August 04, 2008
Investing in Water: Bringing Water to the Sea
by Anne Moore Odell
Whether you wade into investing in water or dive in head first, the water industry offers investors
Water--so important for life that you don't think about it until its not there. Yet for many parts
of the world, securing clean drinking water is a serious problem. Population growth and water usage
are already straining current water supplies. The United Nations estimates that in the near future
two-thirds of all countries will be "water stressed" with 1.8 billion people suffering from
"absolute water scarcity." In developing countries, the lack of clean water and inadequate
sanitation is the leading cause of child mortality, reports the UN.
Only around three percent of the water on
earth is fresh water. However, fresh water supplies are being destroyed at an alarming rate as
surface water supplies are polluted and groundwater supplies, which make up 99% of available
freshwater, are mined beyond their natural rate of replenishment. Global climate change further
exacerbates the supply issue as climatic changes disrupt weather patterns causing drought and
The questions poised by the growing demands for water is one that local
municipalities, states, and national governments are going to have to answer. As one of the
necessities of life, no one should be denied water. In 2000, the UN adopted the Millennium
Development Goals, a collection of poverty alleviation benchmarks, which estimates that by 2015 $24
billion needs to be spent on drinking water systems and $142 billion on sanitation technologies
globally. Reports released in 2007 by the US Environmental Protection Agency, the Government
Accountability Office, and the Water Infrastructure Network show a shortfall of between $300
billion and $500 billion between funding and need over the next 20 years.
responsible and green investors, investing in water can support a double bottom line of earning
returns while supporting the environment and communities. A number of indices, accompanying ETFs,
and mutual funds follow global water companies. These include the Claymore S&P Global Water Index
ETF, Dow Jones US Water Index, ISE-B&S Water Index, Janney Global Water Index, New Kinetics Water
Infrastructure Fund, Praetor Global Water Fund, Powershares Water Resources ETF, Palisades Water
Index, and S&P Water Index.
"Water is the ultimate 'green' investment," said William S.
Brennan, President & Managing Partner for Aqua Terra Asset Management and Portfolio Manager of the
Kinetics Water Infrastructure Fund. "As the most essential life-sustaining substance and the most
critical input to economies around the globe, water is the only commodity that has absolutely no
substitute at any price."
Aqua Terra Asset Management is a registered investment advisor
that specializes in investing in global securities of water and water-related businesses.
Established in 2006, the firm has a deep domain expertise in the global water industry and focuses
on capital appreciation while employing an emphasis on preservation and risk management to limit
portfolio exposure to market downturns and volatility.
The demand for water is leading
some to compare water to oil. Yet the comparison between oil and water only can be stretched so
far. Life needs water to live; life doesn't need oil to survive.
Christian W. Magoon,
President and Senior Managing Director of Claymore Securities, told SocialFunds.com, "Water is
the only commodity for which there is no replacement. Can we replace oil? Yes. Oil we can replace.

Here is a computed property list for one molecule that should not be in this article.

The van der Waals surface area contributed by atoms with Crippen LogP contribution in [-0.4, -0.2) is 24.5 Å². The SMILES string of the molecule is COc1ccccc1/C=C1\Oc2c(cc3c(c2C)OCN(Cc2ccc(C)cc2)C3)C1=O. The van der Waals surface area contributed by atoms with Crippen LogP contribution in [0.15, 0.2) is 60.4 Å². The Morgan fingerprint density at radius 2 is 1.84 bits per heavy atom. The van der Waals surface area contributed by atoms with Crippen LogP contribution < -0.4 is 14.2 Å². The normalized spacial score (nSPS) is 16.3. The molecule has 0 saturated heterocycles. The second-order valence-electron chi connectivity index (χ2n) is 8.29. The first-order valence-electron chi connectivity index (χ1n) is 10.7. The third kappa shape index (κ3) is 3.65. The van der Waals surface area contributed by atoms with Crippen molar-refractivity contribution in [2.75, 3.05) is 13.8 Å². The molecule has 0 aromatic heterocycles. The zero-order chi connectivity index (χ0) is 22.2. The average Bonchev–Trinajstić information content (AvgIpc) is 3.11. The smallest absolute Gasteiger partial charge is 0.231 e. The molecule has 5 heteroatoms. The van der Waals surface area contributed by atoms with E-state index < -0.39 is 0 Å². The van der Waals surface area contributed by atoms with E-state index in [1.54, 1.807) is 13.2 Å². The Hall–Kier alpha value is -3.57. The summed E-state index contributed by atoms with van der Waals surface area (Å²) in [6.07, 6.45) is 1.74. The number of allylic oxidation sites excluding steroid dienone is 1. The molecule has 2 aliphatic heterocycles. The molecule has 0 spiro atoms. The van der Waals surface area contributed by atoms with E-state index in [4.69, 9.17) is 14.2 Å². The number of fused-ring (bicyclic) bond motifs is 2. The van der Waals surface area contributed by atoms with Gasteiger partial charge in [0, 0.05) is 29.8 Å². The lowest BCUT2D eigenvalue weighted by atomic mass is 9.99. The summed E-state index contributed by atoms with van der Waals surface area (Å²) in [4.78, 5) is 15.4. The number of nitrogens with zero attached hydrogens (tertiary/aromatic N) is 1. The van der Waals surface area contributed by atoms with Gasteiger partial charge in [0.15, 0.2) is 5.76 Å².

Same with lumber or soybeans. There is only so much water on earth, but the demand for water itself
is not affected by inflation or tax rates," Magoon said.
"Water is not the new oil yet
because oil is priced as a commodity while water still experiences inefficient pricing relative to
the cost of treatment and transporting it to the point if use," Aqua Terra's Brennan said.
Brennan continued, "but when one looks at the appreciation of water rights from $2000 an acre
to $30,000 an acre in the last 36 months, the price of water in various situations is surging. The
cost of a gallon of bottled water vs. the price of a gallon of oil is still 50% higher when put in
the terms of what consumers pay for a 16oz bottle water product from Pepsi or Coca Cola."
Water companies span a wide range of sectors and industries including infrastructure, utility,
clean water production, efficiency, filtration, purification, monitoring, waste water treatment and
pollution control. Sectors that can have a significant impact on water include chemical, steel,
manufacturing, and agriculture.
The Claymore S&P Global Water Index ETF has a global
investment theme, giving investors assess to 65 different stocks in pure play water companies
across ten countries. The ETF reflects the index's diversification between companies that focus on
the material side of water production and companies that focus on the utilities and infrastructure
Top fund holdings as of the end of August 2008 in the Claymore S&P Global Water
Index ETF include Veolia Environnement (7.59 %), ITT Industries inc (6.67 %), Geberit (6.53 %),
Danaher Corp. (6.38 %), Kurita Water Industries (6.08 %), Nalco Holding (5.49 %), United Utilities
Group (5.31 %), and Itron (4.68 %).
While new technologies around water are being actively
explored, Brennan cautions more than a good idea is needed for investors to make money: "While
focusing on technologies, one must consider management's ability to commercialize it, open doors to
customers, and the right strategies to convince the end user to adopt and scale a new technology.
This requires a very specific, experienced management team.
Aqua Terra's team is looking
at desalination, smart meters, nanotechnology, improved membranes and filters, and pipe
rehabilitation in the form of "trenchless" replacement and "gray" pipes as new areas of growth in
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